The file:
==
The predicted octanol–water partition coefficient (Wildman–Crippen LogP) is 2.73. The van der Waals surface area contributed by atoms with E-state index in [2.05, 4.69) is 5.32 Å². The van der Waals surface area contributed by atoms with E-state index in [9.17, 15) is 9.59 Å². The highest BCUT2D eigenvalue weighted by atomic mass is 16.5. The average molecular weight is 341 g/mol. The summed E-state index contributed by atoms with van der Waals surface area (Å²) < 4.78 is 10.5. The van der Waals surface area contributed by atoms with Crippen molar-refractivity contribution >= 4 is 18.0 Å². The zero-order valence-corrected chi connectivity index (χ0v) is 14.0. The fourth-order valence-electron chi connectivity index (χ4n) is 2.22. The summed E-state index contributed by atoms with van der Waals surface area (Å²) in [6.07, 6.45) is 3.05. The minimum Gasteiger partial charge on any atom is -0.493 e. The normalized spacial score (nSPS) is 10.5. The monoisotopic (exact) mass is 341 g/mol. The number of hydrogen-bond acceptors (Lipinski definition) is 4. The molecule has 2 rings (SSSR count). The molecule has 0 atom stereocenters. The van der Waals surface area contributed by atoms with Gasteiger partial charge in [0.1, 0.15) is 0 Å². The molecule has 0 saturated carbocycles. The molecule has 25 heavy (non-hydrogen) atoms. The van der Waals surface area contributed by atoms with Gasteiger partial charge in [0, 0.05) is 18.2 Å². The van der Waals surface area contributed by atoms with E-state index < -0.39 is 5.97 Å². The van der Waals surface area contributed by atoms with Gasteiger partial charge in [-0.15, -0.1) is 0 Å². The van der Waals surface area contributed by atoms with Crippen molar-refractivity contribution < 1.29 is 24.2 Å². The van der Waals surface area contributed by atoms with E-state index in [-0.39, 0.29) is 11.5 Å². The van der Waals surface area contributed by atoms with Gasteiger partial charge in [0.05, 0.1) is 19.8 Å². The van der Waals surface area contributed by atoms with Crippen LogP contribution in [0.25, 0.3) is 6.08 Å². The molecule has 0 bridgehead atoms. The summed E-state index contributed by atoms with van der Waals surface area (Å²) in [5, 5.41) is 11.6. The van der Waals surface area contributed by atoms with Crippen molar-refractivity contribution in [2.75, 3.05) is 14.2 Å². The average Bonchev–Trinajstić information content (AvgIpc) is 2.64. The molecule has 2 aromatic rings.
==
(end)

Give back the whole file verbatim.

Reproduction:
The predicted octanol–water partition coefficient (Wildman–Crippen LogP) is 2.73. The van der Waals surface area contributed by atoms with E-state index in [2.05, 4.69) is 5.32 Å². The van der Waals surface area contributed by atoms with E-state index in [9.17, 15) is 9.59 Å². The highest BCUT2D eigenvalue weighted by atomic mass is 16.5. The average molecular weight is 341 g/mol. The summed E-state index contributed by atoms with van der Waals surface area (Å²) < 4.78 is 10.5. The van der Waals surface area contributed by atoms with Crippen molar-refractivity contribution >= 4 is 18.0 Å². The zero-order valence-corrected chi connectivity index (χ0v) is 14.0. The fourth-order valence-electron chi connectivity index (χ4n) is 2.22. The summed E-state index contributed by atoms with van der Waals surface area (Å²) in [6.07, 6.45) is 3.05. The minimum Gasteiger partial charge on any atom is -0.493 e. The normalized spacial score (nSPS) is 10.5. The monoisotopic (exact) mass is 341 g/mol. The number of hydrogen-bond acceptors (Lipinski definition) is 4. The molecule has 2 rings (SSSR count). The molecule has 0 atom stereocenters. The van der Waals surface area contributed by atoms with Gasteiger partial charge in [0.1, 0.15) is 0 Å². The molecule has 0 saturated carbocycles. The molecule has 25 heavy (non-hydrogen) atoms. The van der Waals surface area contributed by atoms with Gasteiger partial charge in [0, 0.05) is 18.2 Å². The van der Waals surface area contributed by atoms with E-state index < -0.39 is 5.97 Å². The van der Waals surface area contributed by atoms with Gasteiger partial charge in [-0.15, -0.1) is 0 Å². The van der Waals surface area contributed by atoms with Crippen molar-refractivity contribution < 1.29 is 24.2 Å². The van der Waals surface area contributed by atoms with E-state index in [-0.39, 0.29) is 11.5 Å². The van der Waals surface area contributed by atoms with Gasteiger partial charge in [0.05, 0.1) is 19.8 Å². The van der Waals surface area contributed by atoms with Crippen LogP contribution in [0.25, 0.3) is 6.08 Å². The molecule has 0 bridgehead atoms. The summed E-state index contributed by atoms with van der Waals surface area (Å²) in [5, 5.41) is 11.6. The van der Waals surface area contributed by atoms with Crippen molar-refractivity contribution in [2.75, 3.05) is 14.2 Å². The average Bonchev–Trinajstić information content (AvgIpc) is 2.64. The molecule has 2 aromatic rings.